World’s First Fully Autonomous Containership – Cheaper, Greener…Safer?
The world’s first zero emissions, fully autonomous container ship is to be launched next year in 2018. The plan is for these vessels to be cheaper to run and with zero emissions to save on diesel emissions from 40,000 heavy truck journeys every year. Will it actually be safer than container ships that ply the world’s waters today?
The Norwegian fertiliser manufacturers Yara currently make their products in the city of Porsgrunn and send it in containers by road to the ports of Brevik and Larvik for distribution around the world. This costs a vast amount of money and emits a lot of carbon into the atmosphere, with an estimated 40,000 diesel heavy truck journeys a year out of the factory and onto the seaports of Norway.
The new, 120 TEU feeder container ship is planned to take the containers from the port in Herøya and deliver the containers down the Norwegian fjords to the major ports, 7 nautical miles to Brevik and 30 nautical miles to Larvik. This will save on hundreds of tonnes of CO2 emissions every year.
The Yara Birkeland will for the first year be crewed by a team of sailors to watch the ship for any errors it makes and its decision-making processes. In 2019 the crew will leave the ship and it will run autonomously with a shore team on 24 hour watch for the ship, watching its sensors and through its cameras, again to ensure it doesn’t run down fishing boats or ignore channel markers and run aground.
In 2020 the feeder container ship will be left to its own devices. There will be major cost advantages as there won’t be crew aboard and it isn’t guzzling diesel as it follows its routes around Norway’s seaways.
Adding to the safety of this system, it will always travel within the Norwegian Coastal Administration Vessel Tracking System area which is essentially an air traffic control for shipping, systems that have saved lives at sea as there’s another ‘eye’ on the traffic from the authorities.
The feeder containership is going to have an array of sensors aboard that have been developed by the aerospace company Kongsberg. As with crewed ships today, it will have sensors that tell it where it is, where it should be going, what other vessels are around it, as well as internal sensors on the power plants and things like stability calculations. Each container will be placed aboard in the right place without the vessel rolling too dangerously due to its centres of balance and gravity being in the wrong place.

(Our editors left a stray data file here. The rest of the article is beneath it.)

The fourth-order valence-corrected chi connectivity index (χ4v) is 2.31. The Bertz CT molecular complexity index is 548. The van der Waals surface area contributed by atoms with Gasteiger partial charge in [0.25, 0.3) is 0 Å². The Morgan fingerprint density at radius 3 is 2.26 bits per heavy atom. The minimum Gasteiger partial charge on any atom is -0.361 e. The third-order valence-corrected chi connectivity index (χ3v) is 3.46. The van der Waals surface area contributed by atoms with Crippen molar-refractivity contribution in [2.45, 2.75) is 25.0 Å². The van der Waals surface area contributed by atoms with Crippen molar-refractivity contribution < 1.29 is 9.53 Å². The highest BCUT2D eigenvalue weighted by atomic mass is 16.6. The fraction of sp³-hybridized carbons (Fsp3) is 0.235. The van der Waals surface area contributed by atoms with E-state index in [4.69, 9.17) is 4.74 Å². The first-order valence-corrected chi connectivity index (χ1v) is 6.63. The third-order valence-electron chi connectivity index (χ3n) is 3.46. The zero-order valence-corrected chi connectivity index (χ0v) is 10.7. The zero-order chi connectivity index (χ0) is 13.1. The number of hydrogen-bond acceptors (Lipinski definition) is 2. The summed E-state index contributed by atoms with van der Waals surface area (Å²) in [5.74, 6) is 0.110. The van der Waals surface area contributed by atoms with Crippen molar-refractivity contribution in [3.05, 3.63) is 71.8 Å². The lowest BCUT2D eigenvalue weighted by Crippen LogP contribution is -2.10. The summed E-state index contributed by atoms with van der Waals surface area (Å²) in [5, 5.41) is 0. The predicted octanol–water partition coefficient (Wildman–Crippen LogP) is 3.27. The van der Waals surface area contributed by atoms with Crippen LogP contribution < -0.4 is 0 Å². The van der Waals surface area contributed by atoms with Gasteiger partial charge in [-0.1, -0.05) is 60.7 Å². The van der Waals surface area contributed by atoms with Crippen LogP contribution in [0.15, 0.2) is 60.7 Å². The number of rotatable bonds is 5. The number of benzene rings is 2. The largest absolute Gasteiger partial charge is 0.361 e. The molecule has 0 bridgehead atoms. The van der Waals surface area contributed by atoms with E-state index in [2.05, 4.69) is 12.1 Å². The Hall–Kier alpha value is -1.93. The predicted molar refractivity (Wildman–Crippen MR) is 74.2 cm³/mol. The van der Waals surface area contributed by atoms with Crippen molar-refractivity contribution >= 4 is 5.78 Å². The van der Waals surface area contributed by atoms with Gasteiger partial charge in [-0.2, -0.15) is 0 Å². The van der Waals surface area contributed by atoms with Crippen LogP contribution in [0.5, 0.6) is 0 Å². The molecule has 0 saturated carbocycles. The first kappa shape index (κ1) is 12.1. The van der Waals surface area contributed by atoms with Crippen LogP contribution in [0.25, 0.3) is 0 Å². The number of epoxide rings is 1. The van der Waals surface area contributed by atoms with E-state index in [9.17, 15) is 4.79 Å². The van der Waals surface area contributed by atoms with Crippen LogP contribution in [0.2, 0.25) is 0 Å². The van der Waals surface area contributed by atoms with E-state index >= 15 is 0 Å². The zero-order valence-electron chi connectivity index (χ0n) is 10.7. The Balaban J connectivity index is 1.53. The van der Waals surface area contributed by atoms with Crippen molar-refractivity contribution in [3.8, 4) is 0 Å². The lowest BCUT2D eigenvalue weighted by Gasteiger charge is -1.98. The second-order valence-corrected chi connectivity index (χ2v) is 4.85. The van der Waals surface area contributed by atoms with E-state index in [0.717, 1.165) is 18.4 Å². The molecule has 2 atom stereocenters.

According to Kongsberg, “Our Autonomy Controller provides autonomous operation for most vessels that have an electrical interface to the engine and steering systems. For safe operations, the systems collision avoidance capability ensures that the vehicle avoids obstacles in the sea detected by its proximity sensors.”
The technology company has installed radar, cameras and infrared cameras on different parts of the vessel so it can ‘see’ what is around it. In addition it uses ‘Lidar’ which is essentially the same as radar only using light instead of radio waves to generate a 3D light picture of what is around it. Finally, AIS is going to be fed into the computer. AIS is a GPS transponder system where vessels constantly transmit who they are via satellite to AIS receivers around the world, so other vessels and authorities have an idea who and what is where.
Potentially the Yara Birkeland will be able to see more than the officer on watch on a containership of today. Simultaneously it should be able to see from low on the vessel’s bow for any near objects as well as from all other directions. The officer on watch on a typical modern containership may not be able to see anything within a mile of the bow owing to the low angle of vision he has from the bridge.
Fallibility of humanity?
Despite many people’s feelings as they fly in jet aircraft around the world, you are far safer in an airliner than you are at sea. Where hundreds die every year in airline crashes (of around 1 million people being airborne at any one time, 24/7) thousands die at sea every year.
The US Navy has made the news recently after 17 of its sailors died in four separate collisions at sea this year alone. The US news organisation CNN reported on the worst incident in terms of loss of life, “The Navy’s 7th Fleet said the USS John S. McCain collided with the merchant vessel Alnic MC while the destroyer was making its way to a port in Singapore. The collision was reported at 5:24 am local time, east of the Malacca Strait, one of the world’s most congested shipping routes. Ten US soldiers are missing. Significant hull damage occurred on the McCain, with flooding in berthing compartments as well as machinery and communication rooms.”